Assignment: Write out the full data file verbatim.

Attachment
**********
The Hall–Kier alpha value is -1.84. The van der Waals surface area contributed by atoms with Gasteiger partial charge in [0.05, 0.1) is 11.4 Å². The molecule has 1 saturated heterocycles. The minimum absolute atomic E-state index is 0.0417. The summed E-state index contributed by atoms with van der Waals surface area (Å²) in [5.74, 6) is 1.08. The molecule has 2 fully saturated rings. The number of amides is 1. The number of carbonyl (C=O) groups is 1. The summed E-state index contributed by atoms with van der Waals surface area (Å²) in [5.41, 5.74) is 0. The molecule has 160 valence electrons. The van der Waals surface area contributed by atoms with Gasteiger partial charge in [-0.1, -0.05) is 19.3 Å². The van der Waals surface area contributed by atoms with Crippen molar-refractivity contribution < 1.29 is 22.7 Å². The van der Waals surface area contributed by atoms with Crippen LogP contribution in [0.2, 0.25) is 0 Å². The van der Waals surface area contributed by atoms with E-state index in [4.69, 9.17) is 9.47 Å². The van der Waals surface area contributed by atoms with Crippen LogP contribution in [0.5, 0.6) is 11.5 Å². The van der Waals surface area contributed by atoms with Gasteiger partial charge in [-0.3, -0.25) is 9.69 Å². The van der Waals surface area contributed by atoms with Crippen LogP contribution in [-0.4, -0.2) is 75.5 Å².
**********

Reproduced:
The Hall–Kier alpha value is -1.84. The van der Waals surface area contributed by atoms with Gasteiger partial charge in [0.05, 0.1) is 11.4 Å². The molecule has 1 saturated heterocycles. The minimum absolute atomic E-state index is 0.0417. The summed E-state index contributed by atoms with van der Waals surface area (Å²) in [5.74, 6) is 1.08. The molecule has 2 fully saturated rings. The number of amides is 1. The number of carbonyl (C=O) groups is 1. The summed E-state index contributed by atoms with van der Waals surface area (Å²) in [5.41, 5.74) is 0. The molecule has 160 valence electrons. The van der Waals surface area contributed by atoms with Gasteiger partial charge in [-0.1, -0.05) is 19.3 Å². The van der Waals surface area contributed by atoms with Crippen molar-refractivity contribution < 1.29 is 22.7 Å². The van der Waals surface area contributed by atoms with Crippen LogP contribution in [0.2, 0.25) is 0 Å². The van der Waals surface area contributed by atoms with E-state index in [4.69, 9.17) is 9.47 Å². The van der Waals surface area contributed by atoms with Crippen LogP contribution in [0.5, 0.6) is 11.5 Å². The van der Waals surface area contributed by atoms with Gasteiger partial charge in [-0.3, -0.25) is 9.69 Å². The van der Waals surface area contributed by atoms with Crippen LogP contribution in [-0.4, -0.2) is 75.5 Å².